Genghis Khan was  born Temujin in the twelfth century on the harsh Mongolian Steppe. Here, many tribes duked it out constantly – fighting for survival and turf. His parents were the tough Yesugei and his kidnapped bride Hoelun. This was all but a dog eat dog world where the Mongols and others nomads of the treeless plain lived in yurts and eeked out an existence. When Yesugei died from a poisoned dish, Temujin and his family were left to fend for themselves. Where most perished, Temujin was scrappy and ornery enough to survive.

Temujin grew strong and conquered his world. His warriors maded up the best army and, with them, Temujin terrorized cities, raped and pillaged, rendered people homeless. He punished his enemies mercilessly.

However, Temujin became Genghis Khan (thought to mean “universal ruler”), a man also known for his loyalty and providence. He unified the clans and the tribes of the Steppe. Genghis Khan was even called religiously tolerant and he established a sort of pony express and even a written language.

Not much is certain about Genghis Khan; he permitted no one to paint his portrait and his grave site is unknown. A copy of The Secret History of the Mongols turned up in China in the 1880s.   This work depicts a son born in a bad situation, who pursued his own life ruthlessly.

Whether or not Genghis Khan was wicked seems to be an easy call for me. What do you think?

Three Out of Five Pearls

Quote:

The leaders of the Mongols said to the young Genghis Khan: We will make you khan . . . . And if we disobey your command, separate us from our families, from our ladies and wives. Separates us, and throw down our heads upon the ground! If we disobey you, exile us and throw us out into the wilderness.

– Excerpt from The History of the Life of Genghis Khan: The Secret History of the Mongols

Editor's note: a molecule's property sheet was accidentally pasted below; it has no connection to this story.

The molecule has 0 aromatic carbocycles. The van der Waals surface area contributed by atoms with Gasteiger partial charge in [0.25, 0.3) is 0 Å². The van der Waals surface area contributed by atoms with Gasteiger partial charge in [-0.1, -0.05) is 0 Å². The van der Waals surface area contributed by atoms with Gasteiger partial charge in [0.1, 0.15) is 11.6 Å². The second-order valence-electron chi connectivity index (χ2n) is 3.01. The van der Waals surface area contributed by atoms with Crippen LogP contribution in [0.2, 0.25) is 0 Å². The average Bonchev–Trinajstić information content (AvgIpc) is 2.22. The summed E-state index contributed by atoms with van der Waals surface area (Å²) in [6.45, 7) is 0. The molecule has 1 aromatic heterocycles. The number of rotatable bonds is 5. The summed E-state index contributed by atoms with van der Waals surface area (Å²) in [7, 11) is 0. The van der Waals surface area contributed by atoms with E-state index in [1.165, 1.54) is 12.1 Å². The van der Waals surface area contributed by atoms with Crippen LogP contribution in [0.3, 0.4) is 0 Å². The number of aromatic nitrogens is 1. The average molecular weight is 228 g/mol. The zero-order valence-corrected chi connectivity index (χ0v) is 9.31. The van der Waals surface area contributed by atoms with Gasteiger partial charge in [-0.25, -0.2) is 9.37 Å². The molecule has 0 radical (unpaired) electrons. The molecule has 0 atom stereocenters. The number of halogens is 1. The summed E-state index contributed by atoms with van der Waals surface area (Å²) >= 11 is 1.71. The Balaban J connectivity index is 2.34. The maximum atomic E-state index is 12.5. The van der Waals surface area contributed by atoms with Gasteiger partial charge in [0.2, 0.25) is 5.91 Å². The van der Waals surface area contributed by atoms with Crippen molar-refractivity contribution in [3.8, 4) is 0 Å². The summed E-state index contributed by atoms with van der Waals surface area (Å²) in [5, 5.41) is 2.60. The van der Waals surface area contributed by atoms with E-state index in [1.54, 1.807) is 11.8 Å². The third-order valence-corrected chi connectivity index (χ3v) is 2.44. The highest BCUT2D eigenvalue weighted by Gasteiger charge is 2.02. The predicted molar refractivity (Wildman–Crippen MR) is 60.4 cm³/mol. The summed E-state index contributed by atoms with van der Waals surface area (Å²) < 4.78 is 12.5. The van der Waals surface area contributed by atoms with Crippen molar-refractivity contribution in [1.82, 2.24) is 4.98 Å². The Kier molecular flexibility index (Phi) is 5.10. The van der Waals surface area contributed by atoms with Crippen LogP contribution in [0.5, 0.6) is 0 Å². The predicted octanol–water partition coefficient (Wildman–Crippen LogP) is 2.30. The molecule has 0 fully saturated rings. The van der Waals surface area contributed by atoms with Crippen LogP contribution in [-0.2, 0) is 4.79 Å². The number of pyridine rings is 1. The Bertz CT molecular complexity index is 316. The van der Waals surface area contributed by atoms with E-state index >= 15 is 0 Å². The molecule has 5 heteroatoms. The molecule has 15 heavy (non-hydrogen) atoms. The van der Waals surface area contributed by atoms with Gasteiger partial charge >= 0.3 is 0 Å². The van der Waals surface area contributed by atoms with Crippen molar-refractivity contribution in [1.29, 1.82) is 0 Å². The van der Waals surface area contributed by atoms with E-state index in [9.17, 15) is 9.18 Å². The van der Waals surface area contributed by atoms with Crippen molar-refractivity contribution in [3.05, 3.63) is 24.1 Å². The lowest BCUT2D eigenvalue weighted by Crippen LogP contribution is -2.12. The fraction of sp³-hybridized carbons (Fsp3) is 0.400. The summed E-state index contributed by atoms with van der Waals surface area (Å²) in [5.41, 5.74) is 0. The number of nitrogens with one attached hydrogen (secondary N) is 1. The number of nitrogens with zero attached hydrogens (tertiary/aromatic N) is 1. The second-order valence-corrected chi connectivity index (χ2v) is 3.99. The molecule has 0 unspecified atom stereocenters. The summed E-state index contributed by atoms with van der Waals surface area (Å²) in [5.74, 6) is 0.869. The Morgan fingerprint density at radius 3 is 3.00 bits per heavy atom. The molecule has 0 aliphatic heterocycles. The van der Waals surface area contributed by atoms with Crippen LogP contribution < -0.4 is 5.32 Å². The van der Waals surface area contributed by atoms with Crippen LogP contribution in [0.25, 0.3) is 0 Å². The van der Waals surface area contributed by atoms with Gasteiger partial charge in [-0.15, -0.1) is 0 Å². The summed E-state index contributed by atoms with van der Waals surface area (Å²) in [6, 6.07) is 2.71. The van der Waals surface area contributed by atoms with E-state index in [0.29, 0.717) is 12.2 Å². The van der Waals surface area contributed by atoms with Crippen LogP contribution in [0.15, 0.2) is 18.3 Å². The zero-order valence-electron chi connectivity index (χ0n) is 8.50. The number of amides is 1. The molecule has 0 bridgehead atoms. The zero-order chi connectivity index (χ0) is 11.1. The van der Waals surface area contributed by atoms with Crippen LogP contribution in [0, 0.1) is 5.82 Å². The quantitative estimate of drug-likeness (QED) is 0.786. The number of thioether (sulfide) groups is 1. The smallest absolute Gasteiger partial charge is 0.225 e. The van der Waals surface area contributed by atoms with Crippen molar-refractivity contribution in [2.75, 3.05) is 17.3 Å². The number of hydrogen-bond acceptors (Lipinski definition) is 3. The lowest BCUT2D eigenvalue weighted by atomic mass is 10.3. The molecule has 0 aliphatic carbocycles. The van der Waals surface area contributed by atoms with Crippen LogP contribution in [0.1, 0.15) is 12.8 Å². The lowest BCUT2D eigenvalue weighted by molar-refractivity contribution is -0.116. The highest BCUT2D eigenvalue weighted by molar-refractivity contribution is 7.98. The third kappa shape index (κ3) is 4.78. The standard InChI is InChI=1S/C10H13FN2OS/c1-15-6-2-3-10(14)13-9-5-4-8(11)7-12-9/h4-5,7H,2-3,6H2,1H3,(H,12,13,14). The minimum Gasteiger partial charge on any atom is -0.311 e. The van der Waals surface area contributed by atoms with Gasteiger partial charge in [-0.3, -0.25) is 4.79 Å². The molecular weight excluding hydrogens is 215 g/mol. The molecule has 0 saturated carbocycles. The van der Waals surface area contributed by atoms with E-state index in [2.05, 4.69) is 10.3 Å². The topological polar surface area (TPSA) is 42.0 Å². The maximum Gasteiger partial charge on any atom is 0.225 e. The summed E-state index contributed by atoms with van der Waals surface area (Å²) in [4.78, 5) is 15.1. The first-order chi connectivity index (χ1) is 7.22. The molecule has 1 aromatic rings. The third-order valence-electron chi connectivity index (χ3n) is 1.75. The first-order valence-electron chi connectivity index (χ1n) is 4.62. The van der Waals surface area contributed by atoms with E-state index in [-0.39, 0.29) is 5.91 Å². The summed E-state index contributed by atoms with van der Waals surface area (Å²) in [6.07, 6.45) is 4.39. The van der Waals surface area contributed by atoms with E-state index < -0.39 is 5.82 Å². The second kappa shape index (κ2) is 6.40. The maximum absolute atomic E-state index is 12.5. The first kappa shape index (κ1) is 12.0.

Word Bank: (from the glossary of this book)

  • alliance – an agreement to work together
  • ally – a person or country that gives support to another
  • andas – in Mongol culture, friends who proved the closeness of their bond by drinking each other’s blood
  • ballista – a weapon that worked like a giant crossbow; it shot arrows that could break through the walls of buildings
  • Buddhist – a person who practices Buddhism, a religion based on the teachings of Buddha and practiced mainly in eastern and central Asia
  • caravan – a group of people traveling together
  • civilized – highly developed and organized
  • clan – an extended family group
  • descendant – a person’s child, grandchild, or other such relative on into the future
  • empire – a group of countries or regions that have the same ruler
  • exile – a situation in which one is forced to stay away from one’s homeland
  • firelance – a spear-like weapon with a tube containing gunpowder
  • Genghis Khan – Mongol words meaning “universal ruler”; Mongol leaders gave Temujin this title in 1206
  • khan – a Mongol word meaning ruler or leader
  • Muslim – someone who follows the religion of Islam, a religion based on the teachings of Muhammad
  • nomadic – wandering from place to place
  • ruthless – cruel and without pity
  • sable – a small animal that looks like a weasel; its soft brown fur is very valuable
  • sacred – holy, deserving great respect
  • scribe – a person who copies documents by hand
  • shaman – a person who communicates with the spirit world to help tell the future, control events, or cure the sick
  • steppe – treeless plains found in Asia
  • sultan – an emperor or ruler of some Muslim countries
  • tribe – a group of people who share the same ancestors and customs
  • Yasa – the code of law created by Genghis Khan
  • yoke – a wooden frame placed around a person’s neck to hold him or her prisoner
  • yurt – a circular tent made of felt stretched over a light, portable frame of branches

Places: Mongolia, China, Persia, Armenia, Turkey, Iraq, Afghanistan, Russia, Hungary, Poland, Ukraine, Georgia

For more on Genghis Khan, please check out the following sites: